For the software firm, WFH is an all-or-nothing deal
For most Big Tech companies eager to welcome staff back into the office, the concept of hybrid working just might be the antidote to the productivity hurdles of the pandemic. Yet not all tech firms are following the same game plan.
Global business software group Atlassian is making a radical move: for the team, remote working isn’t just a stop-gap solution that aims to stem COVID-19 infections in the workplace. Instead, employees’ freedom to work from anywhere in the world is integrated into the Atlassian culture.
It’s what makes the firm global, said CEO Scott Farquhar. So, while the likes of Google and Apple are still seeking to centralise much of their operations on campuses in Silicon Valley, Atlassian in Sydney is enabling its workforce of 5,700 to work in any country where Atlassian has a corporate footprint. The new policy is called ‘Team Anywhere’.
“We’ve had a belief that talent exists everywhere in the world, not just in Silicon Valley,” Farquhar, an advocate of remote working, told The Age and The Sydney Morning Herald. “We’ve built a great company, tapping into a global talent base and so the idea of ‘Team Anywhere’ is that talent still exists anywhere. It just doesn’t happen to need to exist within 50 kilometres of an existing office.”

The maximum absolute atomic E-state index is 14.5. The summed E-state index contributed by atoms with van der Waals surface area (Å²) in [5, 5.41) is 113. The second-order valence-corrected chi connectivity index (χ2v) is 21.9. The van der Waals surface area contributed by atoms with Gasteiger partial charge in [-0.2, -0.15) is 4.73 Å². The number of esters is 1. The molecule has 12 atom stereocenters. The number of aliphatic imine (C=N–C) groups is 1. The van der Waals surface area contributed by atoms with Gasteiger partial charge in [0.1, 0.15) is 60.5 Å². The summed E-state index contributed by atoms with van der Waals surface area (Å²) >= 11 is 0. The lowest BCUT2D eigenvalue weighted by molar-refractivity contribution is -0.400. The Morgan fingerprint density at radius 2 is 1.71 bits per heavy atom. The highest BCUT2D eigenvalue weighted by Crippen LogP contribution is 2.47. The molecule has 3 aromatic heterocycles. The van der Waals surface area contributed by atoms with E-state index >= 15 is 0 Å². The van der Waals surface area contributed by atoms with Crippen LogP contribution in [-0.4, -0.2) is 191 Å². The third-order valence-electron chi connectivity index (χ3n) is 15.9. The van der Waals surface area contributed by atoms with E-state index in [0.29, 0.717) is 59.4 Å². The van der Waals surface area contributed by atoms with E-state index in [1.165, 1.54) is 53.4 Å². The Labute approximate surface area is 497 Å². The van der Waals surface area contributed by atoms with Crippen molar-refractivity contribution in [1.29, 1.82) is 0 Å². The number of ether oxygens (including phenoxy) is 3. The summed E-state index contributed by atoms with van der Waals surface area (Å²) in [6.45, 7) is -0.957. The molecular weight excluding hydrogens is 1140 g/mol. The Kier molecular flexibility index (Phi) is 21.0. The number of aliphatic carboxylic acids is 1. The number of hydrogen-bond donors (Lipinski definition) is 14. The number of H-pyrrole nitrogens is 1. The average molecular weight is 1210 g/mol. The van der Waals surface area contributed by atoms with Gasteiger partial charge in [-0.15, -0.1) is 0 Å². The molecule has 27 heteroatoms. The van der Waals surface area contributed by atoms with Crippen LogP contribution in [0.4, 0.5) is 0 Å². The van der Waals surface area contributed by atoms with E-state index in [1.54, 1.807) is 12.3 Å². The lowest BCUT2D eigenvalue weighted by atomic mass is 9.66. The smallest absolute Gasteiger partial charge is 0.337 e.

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Hybrid working typically entails working on site on certain days of the week and working from home on other days. But Atlassian employees will only need to come in about four times a year – and, in those instances, the visits wouldn’t even be about staff reporting to work.
Farquhar likens the face-to-face interactions to professional networking events such as conferences and summits. “It’s a lot of learning, it’s a lot of building social networks and connections, and we think that the office will be dedicated more towards those activities versus ‘Let’s come together to do the work,’” he said.
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The tech leader believes the common notion of splitting the work week between locations – work versus home – only creates deeper inequalities between employees who can come to work in the office more frequently and those who must stay home for the most part. Often, women and minorities are at a disadvantage, he said.
“I think a lot of companies that are just doing it two days a week, they’re going to really struggle because they are not going to attract or retain talent, and I think they’ll end up going back to the old way because it’s inertia,” Farquhar said. “It’s pretty bold what we’re trying to do, there’ll be some missteps along the way, no doubt, but we really want to do that because we have got to bake it into our product, in our practices, into the way that work happens.”